If you use PowerShell scripts for Windows automation or administration, such as checking for Windows updates, network management, data manipulation, etc., having it run when the computer starts is incredibly useful. In this article, we’ll show you two simple ways to run a PowerShell script on Windows startup. Let’s get started.
Note: Before proceeding, make sure you change the PowerShell’s execution policy to remote signed or unrestricted. Otherwise, the scripts might not run due to policy restrictions.
Add PowerShell Script to Windows Startup
The easiest way to run a PowerShell script as soon as the computer starts is by adding the script to the startup folder. Here’s how to do it.
First, press Windows key + R to open the run dialog box. In the dialog window, enter shell:startup and click OK to open the Windows startup folder.
In the startup folder, right-click and select New and then Text Document to create a new text file. After that, double-click on the text file to open it in Notepad.
Once it opens, paste the following command while replacing the example path with the actual path of your PowerShell script. After that, press Ctrl + S to save the file and then close it by clicking the X button on the title bar.
Now, select the file, press F2 on your keyboard, rename the text file to ‘psstartup.cmd‘ and press Enter. Click Yes in the confirmation window. You can change the file name to whatever you want, just make sure that you change the file extension from .txt to .cmd.
Note: If you don’t see the file extension, ensure your file explorer settings show file extensions.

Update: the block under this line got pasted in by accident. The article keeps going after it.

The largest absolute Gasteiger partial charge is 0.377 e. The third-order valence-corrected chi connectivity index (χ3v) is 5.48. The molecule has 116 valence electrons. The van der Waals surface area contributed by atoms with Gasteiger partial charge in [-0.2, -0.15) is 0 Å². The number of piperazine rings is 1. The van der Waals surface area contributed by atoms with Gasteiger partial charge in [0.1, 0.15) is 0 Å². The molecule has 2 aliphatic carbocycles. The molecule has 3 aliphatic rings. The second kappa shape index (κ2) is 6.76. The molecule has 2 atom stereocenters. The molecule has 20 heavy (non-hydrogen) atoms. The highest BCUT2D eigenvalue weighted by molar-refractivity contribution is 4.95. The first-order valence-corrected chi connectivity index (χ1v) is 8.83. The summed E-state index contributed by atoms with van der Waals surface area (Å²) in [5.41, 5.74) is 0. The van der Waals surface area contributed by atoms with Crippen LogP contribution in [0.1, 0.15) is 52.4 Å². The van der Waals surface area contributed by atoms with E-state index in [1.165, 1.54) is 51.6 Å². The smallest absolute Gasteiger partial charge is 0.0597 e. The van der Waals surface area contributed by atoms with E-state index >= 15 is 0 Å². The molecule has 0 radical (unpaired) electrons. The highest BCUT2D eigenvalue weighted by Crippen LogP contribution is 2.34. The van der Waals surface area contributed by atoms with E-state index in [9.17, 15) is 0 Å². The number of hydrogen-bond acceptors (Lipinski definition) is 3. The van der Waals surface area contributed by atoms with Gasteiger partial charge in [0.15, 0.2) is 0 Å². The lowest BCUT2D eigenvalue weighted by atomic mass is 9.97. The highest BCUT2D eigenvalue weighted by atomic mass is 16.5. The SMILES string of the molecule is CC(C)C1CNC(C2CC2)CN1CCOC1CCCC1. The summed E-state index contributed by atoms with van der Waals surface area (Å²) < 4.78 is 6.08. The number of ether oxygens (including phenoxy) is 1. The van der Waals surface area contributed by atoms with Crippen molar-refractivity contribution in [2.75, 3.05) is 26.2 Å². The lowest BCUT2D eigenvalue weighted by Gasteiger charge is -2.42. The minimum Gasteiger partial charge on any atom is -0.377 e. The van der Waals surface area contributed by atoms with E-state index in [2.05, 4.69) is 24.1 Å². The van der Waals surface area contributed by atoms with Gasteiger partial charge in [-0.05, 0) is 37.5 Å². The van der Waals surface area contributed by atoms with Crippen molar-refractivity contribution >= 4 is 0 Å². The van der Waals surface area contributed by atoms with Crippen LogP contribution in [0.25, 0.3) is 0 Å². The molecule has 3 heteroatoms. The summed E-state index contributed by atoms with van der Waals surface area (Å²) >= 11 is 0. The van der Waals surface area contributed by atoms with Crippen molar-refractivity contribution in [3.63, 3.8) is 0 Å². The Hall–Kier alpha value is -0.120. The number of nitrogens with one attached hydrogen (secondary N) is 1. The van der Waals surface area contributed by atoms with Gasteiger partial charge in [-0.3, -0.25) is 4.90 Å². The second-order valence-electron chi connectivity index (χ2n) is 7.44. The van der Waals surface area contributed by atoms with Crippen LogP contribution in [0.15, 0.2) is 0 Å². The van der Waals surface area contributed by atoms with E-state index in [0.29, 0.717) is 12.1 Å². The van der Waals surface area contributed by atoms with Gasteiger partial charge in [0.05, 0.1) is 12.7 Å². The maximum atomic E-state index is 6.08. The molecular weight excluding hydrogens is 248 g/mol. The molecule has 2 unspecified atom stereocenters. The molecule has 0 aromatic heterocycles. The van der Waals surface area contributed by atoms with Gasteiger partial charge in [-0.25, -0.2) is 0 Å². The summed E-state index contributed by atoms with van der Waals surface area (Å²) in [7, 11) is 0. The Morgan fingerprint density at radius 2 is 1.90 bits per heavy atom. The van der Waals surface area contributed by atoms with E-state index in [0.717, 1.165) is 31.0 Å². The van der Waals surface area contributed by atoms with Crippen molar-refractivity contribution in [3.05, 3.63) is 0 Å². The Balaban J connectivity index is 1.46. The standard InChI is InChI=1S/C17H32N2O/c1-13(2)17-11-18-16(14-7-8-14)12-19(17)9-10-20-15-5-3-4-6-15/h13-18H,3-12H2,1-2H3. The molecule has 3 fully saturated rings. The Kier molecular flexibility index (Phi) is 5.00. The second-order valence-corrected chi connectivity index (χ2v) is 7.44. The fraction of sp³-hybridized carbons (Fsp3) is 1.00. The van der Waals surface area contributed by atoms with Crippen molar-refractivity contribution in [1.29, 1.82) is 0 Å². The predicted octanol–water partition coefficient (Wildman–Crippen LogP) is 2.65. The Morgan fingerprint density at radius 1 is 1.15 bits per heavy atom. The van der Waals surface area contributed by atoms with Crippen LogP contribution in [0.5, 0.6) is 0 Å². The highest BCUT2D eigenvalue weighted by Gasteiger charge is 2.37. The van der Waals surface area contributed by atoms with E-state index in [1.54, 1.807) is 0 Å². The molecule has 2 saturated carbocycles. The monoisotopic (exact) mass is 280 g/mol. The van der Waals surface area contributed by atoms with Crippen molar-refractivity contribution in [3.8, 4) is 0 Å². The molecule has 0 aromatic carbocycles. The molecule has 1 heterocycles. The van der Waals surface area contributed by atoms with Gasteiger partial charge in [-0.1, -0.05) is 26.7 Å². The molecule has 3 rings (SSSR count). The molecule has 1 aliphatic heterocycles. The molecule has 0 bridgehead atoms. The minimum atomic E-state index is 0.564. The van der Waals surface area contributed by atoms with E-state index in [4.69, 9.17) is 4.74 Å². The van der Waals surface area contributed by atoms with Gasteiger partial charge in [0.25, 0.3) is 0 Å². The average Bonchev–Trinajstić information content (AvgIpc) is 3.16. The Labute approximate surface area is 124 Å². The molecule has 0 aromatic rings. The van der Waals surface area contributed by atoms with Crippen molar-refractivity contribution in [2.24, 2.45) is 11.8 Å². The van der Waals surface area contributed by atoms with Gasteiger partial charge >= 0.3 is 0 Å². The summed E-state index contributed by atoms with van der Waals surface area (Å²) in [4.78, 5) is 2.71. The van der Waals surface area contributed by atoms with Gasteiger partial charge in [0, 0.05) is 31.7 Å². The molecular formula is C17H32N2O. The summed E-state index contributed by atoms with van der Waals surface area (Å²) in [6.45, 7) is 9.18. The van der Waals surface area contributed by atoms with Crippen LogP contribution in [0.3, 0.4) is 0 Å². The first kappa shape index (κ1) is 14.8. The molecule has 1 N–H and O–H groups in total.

That’s it. Close the Startup folder window and you are good to go. From now on, the PowerShell script will run automatically on startup.
Use Task Scheduler to Run PowerShell Script When Computer Starts
As an alternative, you can also schedule the PowerShell script to run on startup. This method is particularly useful if your script requires administrative privileges.
First, click on the Windows logo, search for Task Scheduler in the Start menu, and click on the top result to open the Task Scheduler application.
Once it opens, click on the Create Basic Task option on the right sidebar.
Enter a name of your choice in the Name field and click Next.
In the Task Trigger window, choose When the computer starts option and click Next.
Choose Start a program in the Action window and click Next.
In the Start a Program window, enter powershell.exe in the Program/Script field and add the path to your PowerShell script file in the Add arguments field. Click Next to continue.
Click the Finish button to complete creating the scheduled task.
(Optional) If your PowerShell script requires administrative privileges, find the scheduled entry in the task scheduler’s window, right-click on it, and choose Properties. Next, navigate to the General tab, select the Run with highest privileges checkbox, and click OK.
That’s it. From now on, Task Scheduler will automatically run the PowerShell script on system startup. Optionally, you can also delay the scheduled startup if you don’t want to slow down your system or increase the startup time.